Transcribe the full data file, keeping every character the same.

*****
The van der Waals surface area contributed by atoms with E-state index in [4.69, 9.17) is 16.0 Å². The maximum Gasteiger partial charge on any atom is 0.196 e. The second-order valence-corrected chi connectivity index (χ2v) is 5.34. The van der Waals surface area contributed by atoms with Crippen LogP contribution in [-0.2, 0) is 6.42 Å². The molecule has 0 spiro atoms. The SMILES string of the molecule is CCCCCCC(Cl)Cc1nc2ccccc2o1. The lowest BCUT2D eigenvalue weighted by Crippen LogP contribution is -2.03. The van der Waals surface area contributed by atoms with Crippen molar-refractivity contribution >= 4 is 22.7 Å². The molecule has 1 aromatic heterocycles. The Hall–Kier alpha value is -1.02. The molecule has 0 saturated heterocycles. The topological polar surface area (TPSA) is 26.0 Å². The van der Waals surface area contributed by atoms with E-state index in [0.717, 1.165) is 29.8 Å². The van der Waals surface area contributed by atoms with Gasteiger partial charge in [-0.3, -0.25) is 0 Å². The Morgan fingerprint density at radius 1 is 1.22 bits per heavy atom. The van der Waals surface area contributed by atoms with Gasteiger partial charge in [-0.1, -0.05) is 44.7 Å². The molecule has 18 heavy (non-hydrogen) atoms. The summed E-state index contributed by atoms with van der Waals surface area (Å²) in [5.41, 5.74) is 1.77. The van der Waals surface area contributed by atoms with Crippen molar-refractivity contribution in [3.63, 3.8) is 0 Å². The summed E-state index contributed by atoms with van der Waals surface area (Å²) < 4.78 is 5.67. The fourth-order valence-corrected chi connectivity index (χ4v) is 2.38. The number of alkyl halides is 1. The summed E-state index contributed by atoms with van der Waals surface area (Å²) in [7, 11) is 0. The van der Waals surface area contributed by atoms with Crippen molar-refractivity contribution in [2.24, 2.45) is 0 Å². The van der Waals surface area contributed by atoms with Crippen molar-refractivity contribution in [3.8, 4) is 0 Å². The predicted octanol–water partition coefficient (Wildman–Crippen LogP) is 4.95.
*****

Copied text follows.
The van der Waals surface area contributed by atoms with E-state index in [4.69, 9.17) is 16.0 Å². The maximum Gasteiger partial charge on any atom is 0.196 e. The second-order valence-corrected chi connectivity index (χ2v) is 5.34. The van der Waals surface area contributed by atoms with Crippen LogP contribution in [-0.2, 0) is 6.42 Å². The molecule has 0 spiro atoms. The SMILES string of the molecule is CCCCCCC(Cl)Cc1nc2ccccc2o1. The lowest BCUT2D eigenvalue weighted by Crippen LogP contribution is -2.03. The van der Waals surface area contributed by atoms with Crippen molar-refractivity contribution >= 4 is 22.7 Å². The molecule has 1 aromatic heterocycles. The Hall–Kier alpha value is -1.02. The molecule has 0 saturated heterocycles. The topological polar surface area (TPSA) is 26.0 Å². The van der Waals surface area contributed by atoms with E-state index in [0.717, 1.165) is 29.8 Å². The van der Waals surface area contributed by atoms with Gasteiger partial charge in [-0.3, -0.25) is 0 Å². The Morgan fingerprint density at radius 1 is 1.22 bits per heavy atom. The van der Waals surface area contributed by atoms with Gasteiger partial charge in [-0.1, -0.05) is 44.7 Å². The molecule has 18 heavy (non-hydrogen) atoms. The summed E-state index contributed by atoms with van der Waals surface area (Å²) in [5.41, 5.74) is 1.77. The van der Waals surface area contributed by atoms with Crippen molar-refractivity contribution in [3.63, 3.8) is 0 Å². The summed E-state index contributed by atoms with van der Waals surface area (Å²) < 4.78 is 5.67. The fourth-order valence-corrected chi connectivity index (χ4v) is 2.38. The number of alkyl halides is 1. The summed E-state index contributed by atoms with van der Waals surface area (Å²) in [7, 11) is 0. The van der Waals surface area contributed by atoms with Crippen molar-refractivity contribution in [2.24, 2.45) is 0 Å². The van der Waals surface area contributed by atoms with Crippen molar-refractivity contribution in [3.8, 4) is 0 Å². The predicted octanol–water partition coefficient (Wildman–Crippen LogP) is 4.95.